Can someone please explain section 4 of Walt Whitman's "Song of Myself" to me? Specially the paragraph where it says something about a bending arm.A short summery of this section in other words...

Can someone please explain section 4 of Walt Whitman's "Song of Myself" to me? Specially the paragraph where it says something about a bending arm.

A short summery of this section in other words would be fine, too.

Asked on by lori12war

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James Kelley | College Teacher | (Level 1) Educator

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I love Whitman's "Song of Myself," but I have the hardest time explaining it to anyone.

Section 4 seems like much of the poem, focusing on a wide range of things recollected or perceived by the speaker, who is somehow able to transcend all limits and offers glimpses of the past, present, and future.

This section, like the poem as a whole, is full of suggestive references. The phrase "horrors of fratricidal war" is almost certainly a reference to the American Cvil War, which was raging while Whitman was continuing to expand and revise Leaves of Grass.

You asked specifically about the "bending arm." Here are a few lines from that part of the poem:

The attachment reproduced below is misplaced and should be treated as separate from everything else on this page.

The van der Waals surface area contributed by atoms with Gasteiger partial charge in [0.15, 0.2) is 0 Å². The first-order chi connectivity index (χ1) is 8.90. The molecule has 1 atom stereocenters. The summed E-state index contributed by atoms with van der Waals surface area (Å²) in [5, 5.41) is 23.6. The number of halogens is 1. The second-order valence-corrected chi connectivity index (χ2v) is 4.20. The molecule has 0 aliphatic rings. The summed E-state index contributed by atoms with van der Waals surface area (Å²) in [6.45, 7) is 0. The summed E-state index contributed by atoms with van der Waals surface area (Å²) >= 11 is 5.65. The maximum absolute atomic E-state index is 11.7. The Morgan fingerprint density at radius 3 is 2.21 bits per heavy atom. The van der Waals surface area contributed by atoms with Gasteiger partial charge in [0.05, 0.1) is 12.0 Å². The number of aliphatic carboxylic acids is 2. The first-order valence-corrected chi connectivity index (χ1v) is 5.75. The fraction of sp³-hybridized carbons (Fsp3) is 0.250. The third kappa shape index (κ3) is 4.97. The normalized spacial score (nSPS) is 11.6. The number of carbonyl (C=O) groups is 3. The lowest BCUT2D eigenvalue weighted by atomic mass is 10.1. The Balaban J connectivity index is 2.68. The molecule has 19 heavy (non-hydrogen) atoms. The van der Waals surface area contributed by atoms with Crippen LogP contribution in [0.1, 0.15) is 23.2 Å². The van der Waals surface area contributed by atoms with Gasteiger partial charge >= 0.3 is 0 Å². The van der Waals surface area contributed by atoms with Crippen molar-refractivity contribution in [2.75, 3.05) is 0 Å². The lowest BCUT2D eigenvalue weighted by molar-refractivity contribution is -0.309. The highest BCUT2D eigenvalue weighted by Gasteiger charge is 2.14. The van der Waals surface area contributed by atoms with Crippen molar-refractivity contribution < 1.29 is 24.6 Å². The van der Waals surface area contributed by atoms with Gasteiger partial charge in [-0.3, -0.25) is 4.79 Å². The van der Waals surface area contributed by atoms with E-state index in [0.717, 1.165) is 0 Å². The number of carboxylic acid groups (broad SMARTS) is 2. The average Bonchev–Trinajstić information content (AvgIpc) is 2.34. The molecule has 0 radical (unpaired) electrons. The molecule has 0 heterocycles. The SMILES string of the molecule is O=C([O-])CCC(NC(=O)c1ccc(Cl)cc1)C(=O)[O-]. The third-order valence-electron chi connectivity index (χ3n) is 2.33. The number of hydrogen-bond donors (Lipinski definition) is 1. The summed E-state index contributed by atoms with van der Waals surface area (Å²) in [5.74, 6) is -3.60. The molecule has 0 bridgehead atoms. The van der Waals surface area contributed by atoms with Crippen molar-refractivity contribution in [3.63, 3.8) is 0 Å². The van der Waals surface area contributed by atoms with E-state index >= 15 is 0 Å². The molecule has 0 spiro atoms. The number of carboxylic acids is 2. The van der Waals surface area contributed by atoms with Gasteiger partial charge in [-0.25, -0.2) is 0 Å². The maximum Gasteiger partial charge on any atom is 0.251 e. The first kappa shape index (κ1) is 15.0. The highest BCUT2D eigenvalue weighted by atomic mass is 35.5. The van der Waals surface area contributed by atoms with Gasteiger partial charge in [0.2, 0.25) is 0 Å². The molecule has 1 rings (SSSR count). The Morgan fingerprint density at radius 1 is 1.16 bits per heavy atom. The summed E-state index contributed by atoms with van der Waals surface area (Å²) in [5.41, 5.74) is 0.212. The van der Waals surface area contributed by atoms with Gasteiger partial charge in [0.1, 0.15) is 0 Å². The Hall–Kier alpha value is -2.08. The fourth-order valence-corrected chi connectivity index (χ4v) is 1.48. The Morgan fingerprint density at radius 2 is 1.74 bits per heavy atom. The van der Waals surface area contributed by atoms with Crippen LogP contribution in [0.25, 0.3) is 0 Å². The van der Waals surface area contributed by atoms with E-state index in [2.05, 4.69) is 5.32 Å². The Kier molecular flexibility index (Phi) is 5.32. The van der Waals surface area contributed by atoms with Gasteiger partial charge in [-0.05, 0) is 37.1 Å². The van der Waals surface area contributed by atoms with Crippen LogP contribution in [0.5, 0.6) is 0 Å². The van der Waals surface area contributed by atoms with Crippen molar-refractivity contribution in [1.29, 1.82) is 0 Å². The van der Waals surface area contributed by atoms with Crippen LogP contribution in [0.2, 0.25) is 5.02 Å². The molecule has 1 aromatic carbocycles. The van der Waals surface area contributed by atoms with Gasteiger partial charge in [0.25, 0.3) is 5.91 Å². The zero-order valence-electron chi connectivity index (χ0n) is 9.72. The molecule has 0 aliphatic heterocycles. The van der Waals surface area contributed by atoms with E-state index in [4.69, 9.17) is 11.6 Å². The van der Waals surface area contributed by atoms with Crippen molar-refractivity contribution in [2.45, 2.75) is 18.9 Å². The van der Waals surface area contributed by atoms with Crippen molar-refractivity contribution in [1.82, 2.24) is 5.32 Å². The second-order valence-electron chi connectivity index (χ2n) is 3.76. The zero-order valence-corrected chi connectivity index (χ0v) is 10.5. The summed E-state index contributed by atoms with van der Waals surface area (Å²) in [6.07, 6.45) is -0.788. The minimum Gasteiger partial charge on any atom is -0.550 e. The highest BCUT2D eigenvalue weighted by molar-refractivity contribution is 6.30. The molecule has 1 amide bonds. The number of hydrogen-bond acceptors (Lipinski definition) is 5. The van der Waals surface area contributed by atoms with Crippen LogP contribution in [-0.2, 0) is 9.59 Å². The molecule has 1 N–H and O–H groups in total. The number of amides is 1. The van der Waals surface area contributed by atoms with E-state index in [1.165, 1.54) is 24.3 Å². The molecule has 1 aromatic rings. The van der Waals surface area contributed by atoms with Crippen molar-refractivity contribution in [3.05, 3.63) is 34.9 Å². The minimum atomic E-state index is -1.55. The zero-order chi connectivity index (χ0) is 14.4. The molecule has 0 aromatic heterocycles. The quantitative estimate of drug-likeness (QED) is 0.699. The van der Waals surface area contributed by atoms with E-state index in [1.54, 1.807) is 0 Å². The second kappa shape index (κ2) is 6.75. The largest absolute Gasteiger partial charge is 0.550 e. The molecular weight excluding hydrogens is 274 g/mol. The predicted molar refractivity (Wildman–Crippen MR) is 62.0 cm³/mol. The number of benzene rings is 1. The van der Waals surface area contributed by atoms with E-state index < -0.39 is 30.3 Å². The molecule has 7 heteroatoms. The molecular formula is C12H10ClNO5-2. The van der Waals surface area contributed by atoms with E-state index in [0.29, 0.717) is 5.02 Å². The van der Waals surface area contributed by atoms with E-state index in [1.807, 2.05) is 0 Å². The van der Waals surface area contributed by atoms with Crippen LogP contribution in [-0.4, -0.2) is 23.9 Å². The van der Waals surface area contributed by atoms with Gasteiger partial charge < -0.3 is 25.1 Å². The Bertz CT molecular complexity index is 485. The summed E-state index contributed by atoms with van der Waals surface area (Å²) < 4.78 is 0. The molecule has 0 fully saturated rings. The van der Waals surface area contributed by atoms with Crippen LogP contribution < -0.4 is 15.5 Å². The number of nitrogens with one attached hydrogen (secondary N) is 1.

Apart from the pulling and hauling stands what I am,
Stands amused, complacent, compassionating, idle, unitary,
Looks down, is erect, or bends an arm on an impalpable certain rest,
Looking with side-curved head curious what will come next,
Both in and out of the game and watching and wondering at it.

The speaker here is not part of the bustling world of America. He is "amused, complacent... idle..." One of the reasons I like Whitman, I suppose, is that he writes against the Puritan doctrines that have so strongly shaped American culture; for example, he celebrates the body and the value of not working and not feeling guilty about failing to be productive all the time. The "bending arm" is part of this pose struck by the poem's speaker. You can picture him lying on the ground, with one arm bent and his head resting in his hand. The arm is not engaged in any sort of gainful work at the moment. The speaker is more than happy to observe and reflect on what he observes.

The bent arm is also used in one of Whitman's most famous likenesses, which appears in many editions of Leaves of Grass. Do a Google image search of "Leaves of Grass" and you'll see the poet standing, head tilted and hat cocked at an angle, one hand in his pant pocket and the other (with bent arm) resting on his hip.

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